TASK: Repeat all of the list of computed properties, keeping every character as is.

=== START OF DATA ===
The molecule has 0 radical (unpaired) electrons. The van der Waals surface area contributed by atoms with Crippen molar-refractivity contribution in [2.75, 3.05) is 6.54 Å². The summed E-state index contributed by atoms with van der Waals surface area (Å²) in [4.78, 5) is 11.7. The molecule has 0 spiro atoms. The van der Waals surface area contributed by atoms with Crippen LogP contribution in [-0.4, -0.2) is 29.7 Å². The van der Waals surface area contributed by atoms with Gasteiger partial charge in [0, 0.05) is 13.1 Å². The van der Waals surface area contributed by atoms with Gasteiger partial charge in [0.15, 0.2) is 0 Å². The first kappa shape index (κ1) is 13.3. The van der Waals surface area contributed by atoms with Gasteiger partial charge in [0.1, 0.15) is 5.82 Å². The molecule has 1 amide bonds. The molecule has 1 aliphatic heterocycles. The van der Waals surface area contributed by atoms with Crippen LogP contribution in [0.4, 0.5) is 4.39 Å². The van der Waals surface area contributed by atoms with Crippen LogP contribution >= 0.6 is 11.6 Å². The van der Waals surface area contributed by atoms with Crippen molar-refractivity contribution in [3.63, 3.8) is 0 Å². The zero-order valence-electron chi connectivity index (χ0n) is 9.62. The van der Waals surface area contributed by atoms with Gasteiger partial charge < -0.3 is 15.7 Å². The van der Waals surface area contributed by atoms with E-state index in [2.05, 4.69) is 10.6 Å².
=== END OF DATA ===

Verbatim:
The molecule has 0 radical (unpaired) electrons. The van der Waals surface area contributed by atoms with Crippen molar-refractivity contribution in [2.75, 3.05) is 6.54 Å². The summed E-state index contributed by atoms with van der Waals surface area (Å²) in [4.78, 5) is 11.7. The molecule has 0 spiro atoms. The van der Waals surface area contributed by atoms with Crippen LogP contribution in [-0.4, -0.2) is 29.7 Å². The van der Waals surface area contributed by atoms with Gasteiger partial charge in [0, 0.05) is 13.1 Å². The van der Waals surface area contributed by atoms with Gasteiger partial charge in [0.15, 0.2) is 0 Å². The first kappa shape index (κ1) is 13.3. The van der Waals surface area contributed by atoms with Gasteiger partial charge in [0.1, 0.15) is 5.82 Å². The molecule has 1 amide bonds. The molecule has 1 aliphatic heterocycles. The van der Waals surface area contributed by atoms with Crippen LogP contribution in [0.4, 0.5) is 4.39 Å². The van der Waals surface area contributed by atoms with Crippen LogP contribution >= 0.6 is 11.6 Å². The van der Waals surface area contributed by atoms with Crippen molar-refractivity contribution in [3.63, 3.8) is 0 Å². The zero-order valence-electron chi connectivity index (χ0n) is 9.62. The van der Waals surface area contributed by atoms with Gasteiger partial charge < -0.3 is 15.7 Å². The van der Waals surface area contributed by atoms with E-state index in [2.05, 4.69) is 10.6 Å².